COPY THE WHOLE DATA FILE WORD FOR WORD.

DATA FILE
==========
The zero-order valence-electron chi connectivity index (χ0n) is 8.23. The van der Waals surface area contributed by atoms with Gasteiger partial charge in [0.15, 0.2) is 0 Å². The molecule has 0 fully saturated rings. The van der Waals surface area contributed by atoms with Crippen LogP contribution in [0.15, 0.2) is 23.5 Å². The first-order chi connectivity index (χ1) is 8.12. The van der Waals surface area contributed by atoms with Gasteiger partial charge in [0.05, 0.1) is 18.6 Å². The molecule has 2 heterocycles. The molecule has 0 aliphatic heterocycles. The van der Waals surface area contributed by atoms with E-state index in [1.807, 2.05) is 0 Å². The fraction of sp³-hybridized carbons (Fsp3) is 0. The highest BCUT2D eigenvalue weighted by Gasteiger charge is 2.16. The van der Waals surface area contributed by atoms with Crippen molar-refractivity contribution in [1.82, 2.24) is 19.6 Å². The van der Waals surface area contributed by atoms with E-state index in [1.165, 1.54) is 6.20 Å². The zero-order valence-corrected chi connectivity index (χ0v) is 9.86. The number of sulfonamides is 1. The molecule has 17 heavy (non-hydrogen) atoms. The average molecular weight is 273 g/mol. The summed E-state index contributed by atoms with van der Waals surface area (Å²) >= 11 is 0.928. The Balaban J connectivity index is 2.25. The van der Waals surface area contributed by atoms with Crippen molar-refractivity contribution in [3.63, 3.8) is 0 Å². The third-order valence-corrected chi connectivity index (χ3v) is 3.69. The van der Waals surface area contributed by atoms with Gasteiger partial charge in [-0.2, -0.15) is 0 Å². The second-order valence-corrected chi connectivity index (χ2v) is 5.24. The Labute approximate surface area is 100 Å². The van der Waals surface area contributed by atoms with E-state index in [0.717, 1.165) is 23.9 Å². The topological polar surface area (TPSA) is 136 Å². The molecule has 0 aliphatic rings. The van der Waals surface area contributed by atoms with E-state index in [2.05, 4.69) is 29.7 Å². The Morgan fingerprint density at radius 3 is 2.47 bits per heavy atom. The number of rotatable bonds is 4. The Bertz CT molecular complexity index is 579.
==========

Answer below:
The zero-order valence-electron chi connectivity index (χ0n) is 8.23. The van der Waals surface area contributed by atoms with Gasteiger partial charge in [0.15, 0.2) is 0 Å². The molecule has 0 fully saturated rings. The van der Waals surface area contributed by atoms with Crippen LogP contribution in [0.15, 0.2) is 23.5 Å². The first-order chi connectivity index (χ1) is 8.12. The van der Waals surface area contributed by atoms with Gasteiger partial charge in [0.05, 0.1) is 18.6 Å². The molecule has 2 heterocycles. The molecule has 0 aliphatic heterocycles. The van der Waals surface area contributed by atoms with E-state index in [1.807, 2.05) is 0 Å². The fraction of sp³-hybridized carbons (Fsp3) is 0. The highest BCUT2D eigenvalue weighted by Gasteiger charge is 2.16. The van der Waals surface area contributed by atoms with Crippen molar-refractivity contribution in [1.82, 2.24) is 19.6 Å². The van der Waals surface area contributed by atoms with E-state index in [1.165, 1.54) is 6.20 Å². The zero-order valence-corrected chi connectivity index (χ0v) is 9.86. The number of sulfonamides is 1. The molecule has 17 heavy (non-hydrogen) atoms. The average molecular weight is 273 g/mol. The summed E-state index contributed by atoms with van der Waals surface area (Å²) >= 11 is 0.928. The Balaban J connectivity index is 2.25. The van der Waals surface area contributed by atoms with Crippen molar-refractivity contribution in [3.63, 3.8) is 0 Å². The third-order valence-corrected chi connectivity index (χ3v) is 3.69. The van der Waals surface area contributed by atoms with Gasteiger partial charge in [-0.2, -0.15) is 0 Å². The second-order valence-corrected chi connectivity index (χ2v) is 5.24. The Labute approximate surface area is 100 Å². The van der Waals surface area contributed by atoms with E-state index in [0.717, 1.165) is 23.9 Å². The topological polar surface area (TPSA) is 136 Å². The molecule has 0 aliphatic rings. The van der Waals surface area contributed by atoms with E-state index in [2.05, 4.69) is 29.7 Å². The Morgan fingerprint density at radius 3 is 2.47 bits per heavy atom. The number of rotatable bonds is 4. The Bertz CT molecular complexity index is 579.